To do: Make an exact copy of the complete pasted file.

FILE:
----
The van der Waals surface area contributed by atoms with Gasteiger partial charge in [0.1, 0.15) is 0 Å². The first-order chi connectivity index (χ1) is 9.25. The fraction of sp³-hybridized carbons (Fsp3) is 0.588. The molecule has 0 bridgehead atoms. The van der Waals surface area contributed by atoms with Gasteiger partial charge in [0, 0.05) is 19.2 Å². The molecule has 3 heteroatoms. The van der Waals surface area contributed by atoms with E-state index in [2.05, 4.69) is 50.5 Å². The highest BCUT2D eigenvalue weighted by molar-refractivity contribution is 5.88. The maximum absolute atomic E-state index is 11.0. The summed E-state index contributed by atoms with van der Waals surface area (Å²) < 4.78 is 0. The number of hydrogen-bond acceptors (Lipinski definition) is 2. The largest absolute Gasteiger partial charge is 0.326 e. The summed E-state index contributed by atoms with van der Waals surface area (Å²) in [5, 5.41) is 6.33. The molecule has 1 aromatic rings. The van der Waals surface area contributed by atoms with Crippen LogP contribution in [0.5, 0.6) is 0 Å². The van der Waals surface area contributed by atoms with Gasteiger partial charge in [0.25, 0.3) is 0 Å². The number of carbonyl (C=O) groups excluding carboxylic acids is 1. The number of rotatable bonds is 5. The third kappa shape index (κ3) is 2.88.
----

The van der Waals surface area contributed by atoms with Gasteiger partial charge in [0.1, 0.15) is 0 Å². The first-order chi connectivity index (χ1) is 9.25. The fraction of sp³-hybridized carbons (Fsp3) is 0.588. The molecule has 0 bridgehead atoms. The van der Waals surface area contributed by atoms with Gasteiger partial charge in [0, 0.05) is 19.2 Å². The molecule has 3 heteroatoms. The van der Waals surface area contributed by atoms with E-state index in [2.05, 4.69) is 50.5 Å². The highest BCUT2D eigenvalue weighted by molar-refractivity contribution is 5.88. The maximum absolute atomic E-state index is 11.0. The summed E-state index contributed by atoms with van der Waals surface area (Å²) < 4.78 is 0. The number of hydrogen-bond acceptors (Lipinski definition) is 2. The largest absolute Gasteiger partial charge is 0.326 e. The summed E-state index contributed by atoms with van der Waals surface area (Å²) in [5, 5.41) is 6.33. The molecule has 1 aromatic rings. The van der Waals surface area contributed by atoms with Crippen LogP contribution in [0.5, 0.6) is 0 Å². The van der Waals surface area contributed by atoms with Gasteiger partial charge in [0.25, 0.3) is 0 Å². The number of carbonyl (C=O) groups excluding carboxylic acids is 1. The number of rotatable bonds is 5. The third kappa shape index (κ3) is 2.88.